Potential conflict of interest: Nothing to report.
Selective neuronal nitric oxide synthase inhibitors and the prevention of cerebral palsy†
Version of Record online: 20 FEB 2009
Copyright © 2008 American Neurological Association
Annals of Neurology
Volume 65, Issue 2, pages 209–217, February 2009
How to Cite
Ji, H., Tan, S., Igarashi, J., Li, H., Derrick, M., Martásek, P., Roman, L. J., Vásquez-Vivar, J., Poulos, T. L. and Silverman, R. B. (2009), Selective neuronal nitric oxide synthase inhibitors and the prevention of cerebral palsy. Ann Neurol., 65: 209–217. doi: 10.1002/ana.21555
- Issue online: 3 MAR 2009
- Version of Record online: 20 FEB 2009
- Manuscript Accepted: 15 SEP 2008
- Manuscript Revised: 2 SEP 2008
- Manuscript Received: 29 APR 2008
- NIH. Grant Numbers: GM49725, NS43285, NS051402, GM57353, HL067244, NS54017, GM52419
- Robert A. Welch Foundation. Grant Number: AQ1192
- MSMT of the Czech Republic. Grant Numbers: 0021620806, 1M0520
To design a new class of selective neuronal nitric oxide synthase (NOS) inhibitors, and demonstrate that administration in a rabbit model for cerebral palsy (CP) prevents hypoxia-ischemia–induced deaths and reduces the number of newborn kits exhibiting signs of CP.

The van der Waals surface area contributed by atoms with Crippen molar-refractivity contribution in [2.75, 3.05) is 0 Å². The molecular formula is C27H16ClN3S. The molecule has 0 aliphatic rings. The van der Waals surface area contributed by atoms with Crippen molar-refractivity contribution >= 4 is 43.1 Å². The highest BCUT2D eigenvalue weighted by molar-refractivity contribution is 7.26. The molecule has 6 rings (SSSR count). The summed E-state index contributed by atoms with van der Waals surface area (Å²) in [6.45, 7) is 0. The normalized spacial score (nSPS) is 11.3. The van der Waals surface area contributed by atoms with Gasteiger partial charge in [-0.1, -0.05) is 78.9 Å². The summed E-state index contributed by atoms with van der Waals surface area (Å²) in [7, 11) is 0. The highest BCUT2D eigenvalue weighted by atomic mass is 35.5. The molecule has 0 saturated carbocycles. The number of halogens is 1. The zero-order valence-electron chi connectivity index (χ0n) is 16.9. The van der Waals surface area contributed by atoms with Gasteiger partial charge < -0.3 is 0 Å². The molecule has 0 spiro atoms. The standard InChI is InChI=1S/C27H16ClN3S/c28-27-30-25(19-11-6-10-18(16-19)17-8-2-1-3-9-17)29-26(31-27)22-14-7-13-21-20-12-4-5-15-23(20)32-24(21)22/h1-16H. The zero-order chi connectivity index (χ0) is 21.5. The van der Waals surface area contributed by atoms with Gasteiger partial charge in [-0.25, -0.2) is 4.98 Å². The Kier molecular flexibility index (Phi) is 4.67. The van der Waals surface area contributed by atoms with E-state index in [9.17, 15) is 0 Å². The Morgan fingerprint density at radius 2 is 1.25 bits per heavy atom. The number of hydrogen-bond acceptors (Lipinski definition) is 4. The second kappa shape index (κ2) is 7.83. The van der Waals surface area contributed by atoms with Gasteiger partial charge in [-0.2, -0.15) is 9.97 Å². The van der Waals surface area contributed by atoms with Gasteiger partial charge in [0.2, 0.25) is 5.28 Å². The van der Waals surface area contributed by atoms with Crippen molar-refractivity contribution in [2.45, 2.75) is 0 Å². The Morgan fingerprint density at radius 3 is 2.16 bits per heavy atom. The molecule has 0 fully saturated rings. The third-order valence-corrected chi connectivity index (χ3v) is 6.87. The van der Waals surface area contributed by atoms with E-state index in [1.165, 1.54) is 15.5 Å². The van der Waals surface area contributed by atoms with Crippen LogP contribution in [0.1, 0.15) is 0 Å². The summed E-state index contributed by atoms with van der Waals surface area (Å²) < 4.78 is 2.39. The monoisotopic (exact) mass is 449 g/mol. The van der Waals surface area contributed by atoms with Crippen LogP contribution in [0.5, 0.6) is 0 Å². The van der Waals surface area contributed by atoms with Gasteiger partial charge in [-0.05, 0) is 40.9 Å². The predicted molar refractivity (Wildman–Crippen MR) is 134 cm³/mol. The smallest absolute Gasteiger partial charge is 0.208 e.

We used a novel computer-based drug design method called fragment hopping to identify new chemical entities, synthesized them, and conducted in vitro enzyme inhibition studies with the three isozymes of NOS and in vivo experiments to monitor cardiovascular effects on pregnant rabbit dams, NOS activity, and NOx (NO and NO2) concentration in fetal brain, and assess neurobehavioral effects on kits born to saline- and compound treated dams.
The computer-based design led to the development of powerful and highly selective compounds for inhibition of neuronal NOS over the other isozymes. After maternal administration in a rabbit model of CP, these compounds were found to distribute to fetal brain, to be nontoxic, without cardiovascular effects, inhibit fetal brain NOS activity in vivo, reduce NO concentration in fetal brain, and dramatically ameliorate deaths and number of newborn kits exhibiting signs of CP.
This approach may lead to new preventive strategies for CP. Ann Neurol 2008